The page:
Short Interview with Özkan Gölpinar

We were raised at the border, but like to look across the fence of our own boundaries. In these dark days I asked him to shed some light on civilisation, the future of the Netherlands and –of course– on the Enlightenment itself.

What do you do?
I am an art omnivore. Writer, advisor, art critic, journalist to name a few. Put simply, I observe, analyse and comment. I am someone who gets paid to look around society.

Where do you get your inspiration?
Much of my inspiration comes from my bi-cultural background. I was born in Turkey in 1968 and was raised in Enschede. As part of a family reunification initiative many of my peers and myself arrived at a place we did not want to be at initially.
After a while the place we have come from originally, existed merely in our collective memory. Back then our parents had made a conscious choice to leave for another country. Their children were not given that option. As a result, having become the ‘in-between generation’, we had to reinvent ourselves. Writing helps with this process because one can create one’s own reality. Contrary to our parents we did not accept a subservient role within Dutch society.
I was raised in an impoverished neighbourhood in the City of Enschede. A rough and tough neighbourhood with, despite the differences, a strong sense of solidarity. Solidarity in the sense that everybody, immigrant and local, belonged to the bottom rungs of society, which put us all in the same predicament. The majority of the people in my neighbourhood had become unemployed after the collapse of the Textile Industry in Twente. This created an added unique sense of solidarity. To put it bluntly, we were all losers.
It was only through school that I came in contact with art and cultural expression. Not through my parents or any activity organized in the neighbourhood I lived in. Owning a library or museum pass was reason enough to be beaten to a pulp. The main library outside my neighbourhood and the museums in Enschede were the places I could hide and enter into a totally different world, a world without poverty and ugliness. It was there that I discovered my passion for writing.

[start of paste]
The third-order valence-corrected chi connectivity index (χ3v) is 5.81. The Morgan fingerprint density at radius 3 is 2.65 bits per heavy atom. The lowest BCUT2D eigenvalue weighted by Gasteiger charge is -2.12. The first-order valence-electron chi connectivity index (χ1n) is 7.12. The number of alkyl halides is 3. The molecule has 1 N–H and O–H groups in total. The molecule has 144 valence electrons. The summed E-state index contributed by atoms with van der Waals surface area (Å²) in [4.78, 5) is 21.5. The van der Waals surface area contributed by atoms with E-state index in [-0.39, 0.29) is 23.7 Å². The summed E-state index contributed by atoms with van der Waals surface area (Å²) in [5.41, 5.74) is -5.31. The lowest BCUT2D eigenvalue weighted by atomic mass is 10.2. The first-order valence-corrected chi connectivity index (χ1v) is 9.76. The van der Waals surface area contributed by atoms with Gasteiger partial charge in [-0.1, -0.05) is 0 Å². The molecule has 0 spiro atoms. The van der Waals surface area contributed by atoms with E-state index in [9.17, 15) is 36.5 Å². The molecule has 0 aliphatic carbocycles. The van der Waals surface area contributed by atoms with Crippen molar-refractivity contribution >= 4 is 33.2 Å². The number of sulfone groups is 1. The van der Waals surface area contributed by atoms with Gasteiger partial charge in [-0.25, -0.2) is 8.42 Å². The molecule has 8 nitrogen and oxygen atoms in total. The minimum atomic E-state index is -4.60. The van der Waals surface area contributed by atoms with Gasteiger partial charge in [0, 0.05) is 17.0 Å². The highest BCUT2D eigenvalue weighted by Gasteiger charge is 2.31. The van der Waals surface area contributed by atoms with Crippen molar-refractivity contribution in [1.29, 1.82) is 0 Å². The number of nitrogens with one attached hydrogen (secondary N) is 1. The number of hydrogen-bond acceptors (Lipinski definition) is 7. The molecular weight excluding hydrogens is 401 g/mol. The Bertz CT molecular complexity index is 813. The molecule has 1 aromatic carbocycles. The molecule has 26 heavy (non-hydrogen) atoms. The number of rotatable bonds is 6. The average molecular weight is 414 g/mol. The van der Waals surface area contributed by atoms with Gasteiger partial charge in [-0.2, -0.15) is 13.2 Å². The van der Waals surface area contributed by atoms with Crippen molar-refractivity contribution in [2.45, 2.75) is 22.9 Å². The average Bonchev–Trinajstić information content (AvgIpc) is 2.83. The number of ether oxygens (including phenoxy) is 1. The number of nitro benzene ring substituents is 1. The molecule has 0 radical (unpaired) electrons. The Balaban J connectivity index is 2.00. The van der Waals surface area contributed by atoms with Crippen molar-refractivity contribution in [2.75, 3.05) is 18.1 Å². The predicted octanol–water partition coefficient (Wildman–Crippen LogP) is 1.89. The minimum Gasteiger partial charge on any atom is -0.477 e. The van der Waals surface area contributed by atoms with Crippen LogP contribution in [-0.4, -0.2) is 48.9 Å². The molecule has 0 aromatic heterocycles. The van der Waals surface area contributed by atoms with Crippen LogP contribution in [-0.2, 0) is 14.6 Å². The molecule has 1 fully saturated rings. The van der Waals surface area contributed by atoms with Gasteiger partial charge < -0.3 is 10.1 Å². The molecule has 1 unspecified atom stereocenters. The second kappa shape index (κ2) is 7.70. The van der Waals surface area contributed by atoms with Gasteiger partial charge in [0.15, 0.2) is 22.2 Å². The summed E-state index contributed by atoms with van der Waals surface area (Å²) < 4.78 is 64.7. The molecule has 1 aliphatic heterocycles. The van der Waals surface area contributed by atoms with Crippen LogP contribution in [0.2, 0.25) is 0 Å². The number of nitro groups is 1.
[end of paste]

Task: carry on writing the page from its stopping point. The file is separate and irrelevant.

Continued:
Who would you like to work with?
Well, getting free reign on my fantasy, Sigmund Freud. Unfortunately, the good man is not alive anymore, but I would have loved to work with him. Freud once said that civilisation should serve to protect us from our own nature – basically from ourselves. Of course, this is not regarding mere forbidden sexual pleasures. It is in the nature of humanity to do evil. So, we are talking about a dark collection of lust and temptation needing to be reigned in by rules and values. We must be in a constant state of awareness to prevent out behaviour from getting out of hand or, at least, not to let it happen too often. Civilization is a constant battle, it is not a given.

What does (the age of) Enlightenment mean to you?
It is stated rather flippantly in the Netherlands that civilization is based on the tenets of The Enlightenment. In my opinion, The Enlightenment is about the competency to give meaning to our civilization. When compared to nature when left to itself, it does not give us any food but fields full of weeds. Similarly, a society falls apart and reverts to anarchy and tyranny when its citizens do not take the trouble to work on their own inner civilization. Thus, at all times, mankind is forced to create order out of chaos, especially as it relates to that which has hardly received any attention to speak of since The Enlightenment: our own inner workings. According to the original Enlightenment thinkers we can only live a good life when we figure out how to overcome our natural greed, cowardice and ignorance through measure, courage and sensibility. A good society can therefore only exist by the grace of civilization.

What should change in the Netherlands or in the world?
Through globalization we are, more than ever, able to live and work across borders. Yet, at the same time, we have trouble stretching the boundaries of our own experience, to look across the fence of our own boundaries. Maybe we should take Immanuel Kant’s lead. This 18th Century Enlightenment philosopher is also purported to be the first German idealist. Despite the fact that he did not leave his home town of Koningsbergen, he was a true cosmopolitan in his thinking and behavior. Koningsbergen (now Kaliningrad) was at that time the Amsterdam of today, a City where the whole world would flock to. Kant deliberately searched out strangers and invited them to eat with him. In our time, even more so than at the time Kant was around, we do not need to cross any border. There is a steady influx of strangers.
Do realize though, that within the City boundaries there are invisible borders. I have lived in the New West Section of Amsterdam as well as in the total opposite South East Section of Amsterdam. Between these two neighbourhoods there just might be more difference in mentality than between the Netherlands and Germany or the Netherlands and Spain. We might actually do well to gather people from different parts of the world with the aim of getting to know one other. Eating together might be a good beginning. The experience of becoming familiar with foreign attitudes and civilities might shed a new light on your own visceral world.

Özkan Gölpinar wrote as member of the ‘Raad voor Cultuur’ (Culture Counsel) a short essay ‘Niet meer zonder jou’ on more cross-overs and new stories in culture (only in Dutch).